Candidates Backed By Trump Were Mostly Midterm Election Losers: 5 Things To Know

Candidates Backed By Trump Were Mostly Midterm Election Losers: 5 Things To Know


Former President Donald Trump, Nov. 8, 2022, in Palm Beach, Fla. (AP Photo/Andrew Harnik)

Donald Trump-endorsed candidates didn’t fare very well in the midterm elections. The former president’s picks had a mixed record in high-profile races.

But it didn’t deter Trump. “As President Trump looks to the future, he will continue to champion his America First agenda that won overwhelmingly at the ballot box,” his spokesman Taylor Budowich said in a statement.

Trump endorsed candidates in 39 races; his preferred politicians have so far won 12 races and lost 11, Forbes reported. Sixteen races were still undecided as of Nov. 9.

There were some wins; Ron DeSantis and Brian Kemp won re-election, and Republican J.D. Vance won the Ohio Senate race. But the GOP fell short of what the party–and Trump–expected.

“Republicans are waking up to the fact that he is a net negative for their fortunes,” Republican strategist Liam Donovan said to Forbes of Trump. “I don’t think this affects his thinking. He is immovable in that sense. The choice for Republicans is, are we really going to go down this road again?”

Here are five things to know.

1. High-profile candidates Trump endorsed

Even the high-profile candidates endorsed by Trump struggled. “His GOP rivals in Florida and Georgia had smashing victories in Tuesday’s election, presenting a formidable challenge to the former president’s assertion of dominance in the party and his bid to clear the field in the race for the 2024 Republican presidential nomination,” The Wall Street Journal reported.

2. No ‘red wave.’

Trump promised the GOP that his support would lead to a wave of victories and it was far from that.

“We’re going to see what happens but could have a very big night,” Trump predicted early election day on Nov. 8. “The policies of the Democrats are beyond description with how bad they are, with inflation and all of the other things.”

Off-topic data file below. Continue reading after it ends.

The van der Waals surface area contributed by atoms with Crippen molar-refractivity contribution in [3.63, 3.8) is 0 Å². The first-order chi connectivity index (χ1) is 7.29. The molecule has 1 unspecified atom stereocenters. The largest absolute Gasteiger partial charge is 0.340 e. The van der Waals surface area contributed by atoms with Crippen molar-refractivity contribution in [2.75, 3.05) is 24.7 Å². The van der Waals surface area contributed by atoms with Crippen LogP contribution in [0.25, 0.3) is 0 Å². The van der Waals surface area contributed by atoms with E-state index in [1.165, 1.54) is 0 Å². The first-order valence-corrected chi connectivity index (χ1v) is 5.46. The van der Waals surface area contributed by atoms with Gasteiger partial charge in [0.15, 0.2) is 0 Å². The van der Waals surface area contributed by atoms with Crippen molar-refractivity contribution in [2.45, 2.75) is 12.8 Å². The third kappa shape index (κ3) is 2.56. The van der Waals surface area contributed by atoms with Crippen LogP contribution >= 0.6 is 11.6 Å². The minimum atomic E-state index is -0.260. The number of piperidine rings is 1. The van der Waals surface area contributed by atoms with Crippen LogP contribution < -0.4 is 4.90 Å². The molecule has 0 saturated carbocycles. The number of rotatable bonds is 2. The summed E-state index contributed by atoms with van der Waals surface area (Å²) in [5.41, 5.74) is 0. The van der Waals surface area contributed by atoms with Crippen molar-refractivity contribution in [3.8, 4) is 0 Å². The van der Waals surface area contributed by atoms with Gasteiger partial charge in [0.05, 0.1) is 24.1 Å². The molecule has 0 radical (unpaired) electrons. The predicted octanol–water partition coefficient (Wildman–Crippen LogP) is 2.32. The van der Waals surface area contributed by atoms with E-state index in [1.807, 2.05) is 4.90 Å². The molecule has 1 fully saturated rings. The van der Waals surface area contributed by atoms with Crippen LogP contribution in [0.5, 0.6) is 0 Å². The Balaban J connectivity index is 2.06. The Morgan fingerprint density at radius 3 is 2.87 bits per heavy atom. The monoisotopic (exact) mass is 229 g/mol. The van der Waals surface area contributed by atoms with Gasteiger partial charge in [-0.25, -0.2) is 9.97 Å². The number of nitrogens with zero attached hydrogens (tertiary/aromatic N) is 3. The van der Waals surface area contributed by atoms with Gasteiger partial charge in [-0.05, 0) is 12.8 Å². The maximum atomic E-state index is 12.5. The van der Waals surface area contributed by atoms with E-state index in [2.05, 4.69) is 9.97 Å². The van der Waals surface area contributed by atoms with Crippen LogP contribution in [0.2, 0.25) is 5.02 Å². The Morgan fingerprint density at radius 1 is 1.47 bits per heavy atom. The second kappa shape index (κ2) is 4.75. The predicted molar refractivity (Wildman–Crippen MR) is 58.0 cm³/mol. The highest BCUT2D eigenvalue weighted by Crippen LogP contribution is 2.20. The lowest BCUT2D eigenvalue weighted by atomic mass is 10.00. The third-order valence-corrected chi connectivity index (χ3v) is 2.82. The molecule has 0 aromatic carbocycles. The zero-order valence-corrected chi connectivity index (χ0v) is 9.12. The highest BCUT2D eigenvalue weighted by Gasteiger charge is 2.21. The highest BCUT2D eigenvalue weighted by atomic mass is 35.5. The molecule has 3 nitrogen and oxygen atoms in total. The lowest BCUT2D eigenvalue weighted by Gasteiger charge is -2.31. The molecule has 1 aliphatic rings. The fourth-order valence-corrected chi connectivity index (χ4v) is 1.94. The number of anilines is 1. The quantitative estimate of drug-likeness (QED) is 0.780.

Trump, and many of his fellow Republicans, expected a “red wave” to carry the party to total control of Congress. The GOP will probably take the House, but by a much smaller margin. The Senate looks like it will remain in Democratic control.

“I think if [the candidates Trump endorsed] win, I should get all the credit, and if they lose, I should not be blamed at all,” Trump said on NewsNation ahead of the election.

But some Republicans are blaming Trump.

3. Will Trump run?

The midterm elections were pegged to test the waters for how much support Trump still had and if he should run again for the White House.

A Florida exit poll conducted for CNN and other networks asked voters in Florida if they want Trump or Florida Governor re-elect Ron DeSantis to run for president. Only 33 percent said Trump, 45 percent want the governor, The Wall Street Journal reported.

“Trump’s allies losing is a setback, but his real problem is DeSantis’ huge win,” said Republican consultant Alex Conant. “Trump has a formidable rival inside the GOP for the first time.”

4. GOP big win bad for Trump

Florida Gov. Ron DeSantis was a big winner; he won a second four-year term by 19 percentage points. But this might not be good news for Trump if he decided to run for president. DeSantis is considered a favorite in the GOP for the next presidential election.

5. Candidates who lost

Some of his high-profile picks didn’t win. His pick in Pennsylvania, Mehmet Oz, lost. In Georgia, The former president stumped for former pro-football player Herschel Walker, but Walker didn’t win–at least not yet. Walker is headed for a December runoff.

Former President Donald Trump speaks to guests at Mar-a-lago on Election Day, Tuesday, Nov. 8, 2022, in Palm Beach, Fla. (AP Photo/Andrew Harnik)